Combined Heat and Power Evaluation, Step by Step
Achieving Significant Efficiency with CHP
Combined Heat and Power (CHP), sometimes referred to as cogeneration, is an efficient energy solution that generates power and thermal energy (heating and cooling) simultaneously from a single fuel source. Industrial and large commercial facilities, in particular, are great candidates for CHP. Medical, institutional and research buildings with high process loads and heating and cooling requirements critical to day-to-day operations require both thermal energy and electricity, which have traditionally been produced in two separate processes.
Traditional methods of separately producing electricity in power plants and heat and steam in boilers require the consumption of significantly higher volumes of fuel relative to CHP. When electricity is produced by a conventional generator, about 40% of the fuel consumed is converted into electricity, and the remaining 60% becomes waste heat. Conversely, CHP technology consumes 40 percent less fossil fuel than traditional utility power plant technologies by recycling waste heat and converting it to useful thermal energy. Since less fuel is burned per unit of useful energy output, cogeneration reduces CO2 emissions and decreases air pollution.
What Exactly Does CHP Provide?
- Onsite generation of electrical and/or mechanical power.
- Waste-heat recovery for heating, cooling, dehumidification, or process applications.
- Seamless system integration for a variety of technologies, thermal applications, and fuel types into existing building infrastructure.
Legislation and Extreme Weather Is Driving Investment in CHP
Cogeneration has garnered more attention in recent years as an efficient energy source, particularly with the advent of President Obama’s Executive Order 13626, released in August 2012. The Executive Order 13626-Accelerating Investment in Industrial Energy Efficiency calls for 40 gigawatts (GW) of new, cost-effective CHP by 2020, in addition to encouraging greater investment in industrial energy efficiency.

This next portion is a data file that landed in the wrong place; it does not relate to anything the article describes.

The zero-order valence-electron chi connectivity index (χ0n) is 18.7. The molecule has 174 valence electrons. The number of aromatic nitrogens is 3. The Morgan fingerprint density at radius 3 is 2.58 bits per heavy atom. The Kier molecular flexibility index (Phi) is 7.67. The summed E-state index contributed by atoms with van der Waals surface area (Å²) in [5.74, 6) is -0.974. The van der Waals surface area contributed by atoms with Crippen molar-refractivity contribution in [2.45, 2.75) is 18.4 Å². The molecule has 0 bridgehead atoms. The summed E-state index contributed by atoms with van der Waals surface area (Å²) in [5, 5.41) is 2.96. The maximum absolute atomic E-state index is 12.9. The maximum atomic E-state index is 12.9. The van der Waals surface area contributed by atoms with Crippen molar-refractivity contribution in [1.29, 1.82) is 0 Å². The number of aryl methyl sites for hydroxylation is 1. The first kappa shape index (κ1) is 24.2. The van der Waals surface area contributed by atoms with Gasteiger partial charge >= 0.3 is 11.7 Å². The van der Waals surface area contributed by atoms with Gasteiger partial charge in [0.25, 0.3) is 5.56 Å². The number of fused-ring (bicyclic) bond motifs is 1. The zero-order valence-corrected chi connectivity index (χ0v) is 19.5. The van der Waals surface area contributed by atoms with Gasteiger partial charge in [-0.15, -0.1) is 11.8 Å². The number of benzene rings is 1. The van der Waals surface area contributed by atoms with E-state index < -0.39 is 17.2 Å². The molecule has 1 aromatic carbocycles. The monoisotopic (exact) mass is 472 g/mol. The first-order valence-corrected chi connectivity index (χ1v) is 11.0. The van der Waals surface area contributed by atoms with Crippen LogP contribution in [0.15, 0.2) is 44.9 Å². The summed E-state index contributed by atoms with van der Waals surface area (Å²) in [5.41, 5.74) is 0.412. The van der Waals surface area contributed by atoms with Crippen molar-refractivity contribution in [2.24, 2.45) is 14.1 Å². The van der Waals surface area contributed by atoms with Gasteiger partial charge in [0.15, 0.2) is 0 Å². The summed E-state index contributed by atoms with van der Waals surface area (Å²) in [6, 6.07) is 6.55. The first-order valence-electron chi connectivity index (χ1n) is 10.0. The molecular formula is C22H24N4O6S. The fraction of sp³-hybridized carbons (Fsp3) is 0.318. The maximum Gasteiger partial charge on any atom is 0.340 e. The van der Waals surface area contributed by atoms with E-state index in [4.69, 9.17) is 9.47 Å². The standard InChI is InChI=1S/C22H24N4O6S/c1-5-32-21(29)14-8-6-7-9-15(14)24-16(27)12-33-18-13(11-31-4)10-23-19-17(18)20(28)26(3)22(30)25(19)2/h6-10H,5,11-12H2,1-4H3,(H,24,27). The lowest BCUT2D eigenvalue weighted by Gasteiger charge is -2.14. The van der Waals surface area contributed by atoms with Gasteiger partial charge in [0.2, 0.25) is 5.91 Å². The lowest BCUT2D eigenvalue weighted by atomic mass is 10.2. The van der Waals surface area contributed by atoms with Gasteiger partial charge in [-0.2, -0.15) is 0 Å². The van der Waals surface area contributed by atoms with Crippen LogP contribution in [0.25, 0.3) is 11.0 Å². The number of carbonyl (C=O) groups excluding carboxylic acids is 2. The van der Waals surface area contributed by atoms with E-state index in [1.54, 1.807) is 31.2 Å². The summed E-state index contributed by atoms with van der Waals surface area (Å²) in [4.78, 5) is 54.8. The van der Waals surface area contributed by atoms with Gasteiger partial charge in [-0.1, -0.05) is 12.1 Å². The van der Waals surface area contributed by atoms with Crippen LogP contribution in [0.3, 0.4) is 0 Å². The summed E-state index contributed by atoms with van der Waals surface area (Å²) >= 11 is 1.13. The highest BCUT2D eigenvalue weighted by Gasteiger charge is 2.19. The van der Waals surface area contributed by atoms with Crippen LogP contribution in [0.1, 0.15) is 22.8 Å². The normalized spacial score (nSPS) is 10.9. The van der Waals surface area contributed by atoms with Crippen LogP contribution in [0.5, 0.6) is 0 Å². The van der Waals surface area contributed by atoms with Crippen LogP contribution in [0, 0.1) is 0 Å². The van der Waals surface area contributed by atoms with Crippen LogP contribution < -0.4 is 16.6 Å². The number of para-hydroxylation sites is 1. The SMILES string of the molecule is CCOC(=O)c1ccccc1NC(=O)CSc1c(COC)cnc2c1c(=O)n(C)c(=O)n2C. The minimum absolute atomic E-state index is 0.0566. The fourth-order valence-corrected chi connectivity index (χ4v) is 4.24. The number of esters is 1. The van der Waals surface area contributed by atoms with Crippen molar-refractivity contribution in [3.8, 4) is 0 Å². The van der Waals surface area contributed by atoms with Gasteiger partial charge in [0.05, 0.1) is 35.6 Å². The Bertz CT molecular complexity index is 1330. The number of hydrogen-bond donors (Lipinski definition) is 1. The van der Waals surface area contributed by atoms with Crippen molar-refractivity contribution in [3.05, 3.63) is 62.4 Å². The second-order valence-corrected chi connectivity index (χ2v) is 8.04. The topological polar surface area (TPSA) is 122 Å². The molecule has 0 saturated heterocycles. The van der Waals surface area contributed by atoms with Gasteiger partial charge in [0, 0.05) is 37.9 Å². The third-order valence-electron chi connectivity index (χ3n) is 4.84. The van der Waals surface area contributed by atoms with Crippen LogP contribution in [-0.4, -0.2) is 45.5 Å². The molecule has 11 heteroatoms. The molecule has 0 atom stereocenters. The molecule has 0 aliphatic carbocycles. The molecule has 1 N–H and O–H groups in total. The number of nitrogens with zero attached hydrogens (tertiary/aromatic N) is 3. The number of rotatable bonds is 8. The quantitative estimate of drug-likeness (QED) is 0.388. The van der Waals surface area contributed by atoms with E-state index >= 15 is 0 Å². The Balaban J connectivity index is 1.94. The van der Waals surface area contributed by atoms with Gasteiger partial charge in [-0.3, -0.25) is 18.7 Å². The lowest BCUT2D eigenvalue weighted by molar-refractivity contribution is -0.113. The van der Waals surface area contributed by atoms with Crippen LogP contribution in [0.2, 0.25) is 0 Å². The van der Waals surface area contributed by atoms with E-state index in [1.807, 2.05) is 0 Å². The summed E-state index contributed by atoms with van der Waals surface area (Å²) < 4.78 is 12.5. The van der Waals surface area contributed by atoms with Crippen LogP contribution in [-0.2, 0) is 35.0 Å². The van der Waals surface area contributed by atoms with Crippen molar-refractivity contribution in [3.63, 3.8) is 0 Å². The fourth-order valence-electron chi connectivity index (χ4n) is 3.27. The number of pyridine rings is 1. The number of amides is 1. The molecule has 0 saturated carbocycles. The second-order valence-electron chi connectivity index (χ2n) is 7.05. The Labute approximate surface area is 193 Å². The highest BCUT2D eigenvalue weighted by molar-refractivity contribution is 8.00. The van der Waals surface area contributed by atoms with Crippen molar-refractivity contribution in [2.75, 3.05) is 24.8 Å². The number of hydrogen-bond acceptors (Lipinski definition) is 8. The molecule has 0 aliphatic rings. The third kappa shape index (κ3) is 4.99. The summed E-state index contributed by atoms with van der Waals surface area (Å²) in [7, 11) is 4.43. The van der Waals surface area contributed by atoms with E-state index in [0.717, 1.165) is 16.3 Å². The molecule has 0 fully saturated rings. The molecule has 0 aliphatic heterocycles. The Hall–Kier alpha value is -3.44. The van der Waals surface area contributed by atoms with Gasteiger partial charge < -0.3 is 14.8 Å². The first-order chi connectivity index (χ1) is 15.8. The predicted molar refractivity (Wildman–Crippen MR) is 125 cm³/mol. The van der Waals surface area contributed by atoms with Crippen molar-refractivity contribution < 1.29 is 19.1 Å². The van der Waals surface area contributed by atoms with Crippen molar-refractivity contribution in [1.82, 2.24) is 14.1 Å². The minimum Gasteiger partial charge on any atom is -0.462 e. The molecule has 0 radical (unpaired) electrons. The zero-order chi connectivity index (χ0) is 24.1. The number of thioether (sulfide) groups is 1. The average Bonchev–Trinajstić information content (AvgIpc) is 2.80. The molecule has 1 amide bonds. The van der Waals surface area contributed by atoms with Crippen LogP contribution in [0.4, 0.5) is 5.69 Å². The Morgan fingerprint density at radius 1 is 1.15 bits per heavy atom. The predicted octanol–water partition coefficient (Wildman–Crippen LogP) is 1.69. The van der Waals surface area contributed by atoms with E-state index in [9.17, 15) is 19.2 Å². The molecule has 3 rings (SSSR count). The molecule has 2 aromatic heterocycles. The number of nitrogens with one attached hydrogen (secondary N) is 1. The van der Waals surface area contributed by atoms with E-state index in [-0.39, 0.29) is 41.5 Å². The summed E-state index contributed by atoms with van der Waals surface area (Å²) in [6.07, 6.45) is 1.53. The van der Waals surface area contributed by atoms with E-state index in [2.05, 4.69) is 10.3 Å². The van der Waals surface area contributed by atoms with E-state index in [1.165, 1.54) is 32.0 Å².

As extreme weather events, such as Superstorm Sandy, threaten the electric grid and cause widespread outages and billions in damages, both public and private entities are looking towards distributed generation as an alternative, cost-effective, and reliable source of power. New York University’s (NYU) 13.4 MW cogeneration plant highlights the myriad benefits achieved by CHP, particularly during extended grid outages caused by severe weather events. In addition to providing electricity, heat, and hot water during Superstorm Sandy, NYU’s expanded cogeneration plant has resulted in $5 Million in annual energy savings and prevents an estimated 43,400 tons per year of CO2 emissions.
The Step-By-Step Process of Evaluating CHP
While CHP certainly offers multiple benefits, including increased efficiencies, cost savings in fuel consumed, environmental benefits, greenhouse gas emission reductions, and improved reliability, CHP is not always cost-effective or appropriate in every application. In order to determine whether CHP is right for your business and properly mitigate risk, organizations should adhere to a structured approach and engage both internal and external expertise. Once the project team is established, a thorough requirements assessment should be performed, with respect to energy needs, reliability, and sustainability.